First Lady Crissy Haslam speaks during the early literacy and early education discussion hosted by Tennesseans for Quality Early Education and the PeopleFirst Partnership.
Brad Vest/The Commercial Appeal
“Literacy attainment is the equity issue of our time,” Tennessee Education Commissioner Candice McQueen professed to a crowd of about 100 leaders in education and politics at the University of Memphis Thursday night.
It’s because of who is most affected by low literacy rates—children who are African American, Hispanic, and those with disabilities and for whom English is their second language—the state and local communities have to take a full-court-press approach to improving reading levels, McQueen said.
That strive to improve literacy, especially in a child’s first 1,000 days of life, is what’s pushing the Tennessee Department of Education to expand its involvement beyond the prekindergarten through higher education spectrum.
The department this fall launched a training program for childcare workers to learn the best ways to expose children to books and learning basic reading skills years before their first day of school. The pilot program has 200 participating childcare centers across the state, including in Memphis.
“This has not been a conversation as far as I know in our state to date,” McQueen said after her speech. “Our work is to say, what happens in the day of the student that’s in the childcare center really does matter. That time is valuable time.”
McQueen’s appearance was part of an early literacy and early education discussion, hosted by Tennesseans for Quality Early Education and the PeopleFirst Partnership, that also brought first lady Crissy Haslam to town.
Shelby County Schools Chief of Schools Sharon Griffin and representatives from Porter Leath and Le Bonheur Children’s Hospital also participated in a panel discussion about what each organization is doing to mitigate poor literacy rates in the county.
In 2014, just 30 percent of SCS third-graders were reading on grade level. As part of Destination 2025, the district has a goal to have 90 percent of students that age reading on grade level by the year 2025.
SCS recently wrapped up its first Summer Learning Academy, enrolling more than 5,000 of the district’s most vulnerable students in a literacy-focused summer program. The district also just implemented a new language arts curriculum that exposes younger children to more complex texts. But work still needs to be done before children are 4 and 5 years old, Griffin said.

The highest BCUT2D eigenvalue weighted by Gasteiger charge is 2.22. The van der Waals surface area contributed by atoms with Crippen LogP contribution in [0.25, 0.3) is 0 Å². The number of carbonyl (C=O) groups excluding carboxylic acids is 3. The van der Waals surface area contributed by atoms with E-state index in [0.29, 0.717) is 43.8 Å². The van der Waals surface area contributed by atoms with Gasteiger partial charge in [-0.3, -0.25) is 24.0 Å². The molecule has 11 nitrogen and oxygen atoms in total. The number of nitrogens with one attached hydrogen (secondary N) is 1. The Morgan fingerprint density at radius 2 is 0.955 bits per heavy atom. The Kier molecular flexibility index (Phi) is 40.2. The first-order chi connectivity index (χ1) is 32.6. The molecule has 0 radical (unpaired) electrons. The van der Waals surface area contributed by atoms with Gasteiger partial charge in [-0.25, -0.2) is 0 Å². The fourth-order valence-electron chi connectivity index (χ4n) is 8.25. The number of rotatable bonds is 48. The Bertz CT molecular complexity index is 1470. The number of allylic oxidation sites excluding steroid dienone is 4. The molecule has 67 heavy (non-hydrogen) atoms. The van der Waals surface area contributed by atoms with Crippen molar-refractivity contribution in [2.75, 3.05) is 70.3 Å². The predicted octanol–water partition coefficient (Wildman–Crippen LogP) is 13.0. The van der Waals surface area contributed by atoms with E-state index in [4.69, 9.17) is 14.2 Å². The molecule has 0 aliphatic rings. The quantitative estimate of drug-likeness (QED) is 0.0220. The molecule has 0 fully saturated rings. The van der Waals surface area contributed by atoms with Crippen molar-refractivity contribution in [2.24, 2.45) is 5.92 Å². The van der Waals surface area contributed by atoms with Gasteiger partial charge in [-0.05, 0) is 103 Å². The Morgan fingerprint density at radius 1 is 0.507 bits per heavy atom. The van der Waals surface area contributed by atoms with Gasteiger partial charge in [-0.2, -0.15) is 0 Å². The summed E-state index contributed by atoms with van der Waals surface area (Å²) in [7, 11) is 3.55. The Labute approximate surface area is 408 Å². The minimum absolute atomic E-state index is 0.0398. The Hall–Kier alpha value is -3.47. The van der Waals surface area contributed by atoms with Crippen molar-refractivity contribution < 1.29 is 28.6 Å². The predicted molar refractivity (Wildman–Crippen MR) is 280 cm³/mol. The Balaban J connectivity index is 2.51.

“I feel there are insufficient foundations when our children come to school,” she said.
Haslam talked about why, as her husband focused on the Tennessee Promise and raising college graduation rates, she made early literacy her main focus the last seven years. It started with looking those same low rates of college graduation, but she traced that back to dropout rates, then to high school graduation rates, then third-grade reading levels. A child who isn’t reading on grade level by that year is four times more likely to drop out, she said.
The problem, she realized, was starting before children even reached school.
“They had not been read to,” Haslam said. “They had not been prepared for kindergarten.”
She credited Memphis for leading the state in identifying toxic stress from adverse childhood experiences—a focus of the ACE Awareness Foundation—as the root cause of many children’s lack of development.
Reading to children every day is key to overcoming that damage, Haslam said. Parents should be spending at least 20 minutes a day reading to their child and should enthusiastically encourage them to do their homework.
“For children with uninvolved parents, we can’t forget about them,” Haslam said. “They need encouragement, too.”
Reach Jennifer Pignolet at firstname.lastname@example.org or on Twitter @JenPignolet.
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